'I'he variations of the distance between the roll and the article carrier might also be accomplished o by lifting and lowering the article carrier rather than the roll, inasmuch asit is only a question of construction suitability whether the article carrier is reciprocated in'order to eect the stretch- Y ing operation or the roll isreciprocated for the 4; same. purpose. Also the controlling devices for lifting and lowering the article carrier or the roll,
as herein disclosed. may be of various designs and it is only a question of the most simple and effective construction as to which of the numerous ,-,0 possibilities of modern gearing and constructive technics is made use of. Inas'much as the apparatus of the type illustrated in Figures 6, 'l and 8 of Patent No. -1,982,544,her einabove referred to, permits unprecedented reduction rates to be ob- 5.'. tained,'the apparatus constructed in accordance Alfred nehm i laid Liebergeil lling 1938, Serb! No. 210,4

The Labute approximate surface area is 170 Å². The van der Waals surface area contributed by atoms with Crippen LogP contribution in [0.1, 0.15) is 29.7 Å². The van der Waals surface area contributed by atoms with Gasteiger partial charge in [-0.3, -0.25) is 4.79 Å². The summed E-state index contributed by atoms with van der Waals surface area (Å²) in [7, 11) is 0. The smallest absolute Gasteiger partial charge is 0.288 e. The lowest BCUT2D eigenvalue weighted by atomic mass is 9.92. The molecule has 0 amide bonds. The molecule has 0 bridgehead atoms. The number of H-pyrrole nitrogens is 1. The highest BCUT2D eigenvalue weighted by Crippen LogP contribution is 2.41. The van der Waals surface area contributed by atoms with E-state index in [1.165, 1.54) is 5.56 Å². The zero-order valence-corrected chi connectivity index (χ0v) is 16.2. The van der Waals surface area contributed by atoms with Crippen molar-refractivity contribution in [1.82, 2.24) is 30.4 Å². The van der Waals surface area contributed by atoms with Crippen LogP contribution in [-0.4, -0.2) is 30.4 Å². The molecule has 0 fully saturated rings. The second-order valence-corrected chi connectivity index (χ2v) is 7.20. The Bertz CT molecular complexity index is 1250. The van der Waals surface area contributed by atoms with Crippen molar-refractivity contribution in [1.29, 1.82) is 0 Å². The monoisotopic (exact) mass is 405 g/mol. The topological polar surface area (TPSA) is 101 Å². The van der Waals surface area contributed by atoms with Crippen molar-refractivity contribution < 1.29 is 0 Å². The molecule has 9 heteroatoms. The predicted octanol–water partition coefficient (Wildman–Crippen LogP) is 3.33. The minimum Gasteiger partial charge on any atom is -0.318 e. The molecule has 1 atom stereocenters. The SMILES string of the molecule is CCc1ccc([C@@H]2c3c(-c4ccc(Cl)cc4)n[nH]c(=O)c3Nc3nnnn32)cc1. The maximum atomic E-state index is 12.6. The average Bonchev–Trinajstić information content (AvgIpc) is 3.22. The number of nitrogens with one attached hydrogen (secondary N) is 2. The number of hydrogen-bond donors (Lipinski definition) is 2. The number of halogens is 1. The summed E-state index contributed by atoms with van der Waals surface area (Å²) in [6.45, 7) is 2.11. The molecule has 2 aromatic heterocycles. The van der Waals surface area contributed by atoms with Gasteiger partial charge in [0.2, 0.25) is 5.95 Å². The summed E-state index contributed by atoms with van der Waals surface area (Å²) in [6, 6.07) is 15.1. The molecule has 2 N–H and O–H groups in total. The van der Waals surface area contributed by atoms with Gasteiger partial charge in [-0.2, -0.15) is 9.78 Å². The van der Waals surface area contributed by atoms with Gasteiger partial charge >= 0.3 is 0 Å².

June 3l, 1937 (Cl. SOA-19) with' the present invention is intended to produce in a single operation articles having ends of different thickness. In accor'dance with theinvention disclosed in the above mentioned patent the material is not rolled in the manner of the known 5 rolling processes but is worked by spreading out portions of the article "projecting beyond the rolling surface of the article-carrier in the direction in which elongation takes place and reduction is effected with a consumption. of energy considerl0 `ably less than is required for known rolling proe-l esses, and furthermore, inasmuch as the roll is not subjected tb strains of iiexure vertically to the article, but only parallel thereto. the smallest clearances of thlcknessmay be obtained without ll necessitating the use of arched rolls. v l Other objects -and features of our invention will become apparent from a reading of the following specification in the light of the accompanying drawings, inwhich:
Figures 1 to 4, inclusive are side elevations of the stretching apparatus. mainly in section, showing the parts of the apparatus in diii'erent subsequent phases of the stroke, as follows: Figure 1 illustrates the position of the machine parts after finishing a return stroke; Figure 2 the position of the parts before the beginning of the stretching operation proper: Figure 3 after finishing the stretching operation; and Figure 4 before feeding theartlcle forward for the following stretching operation;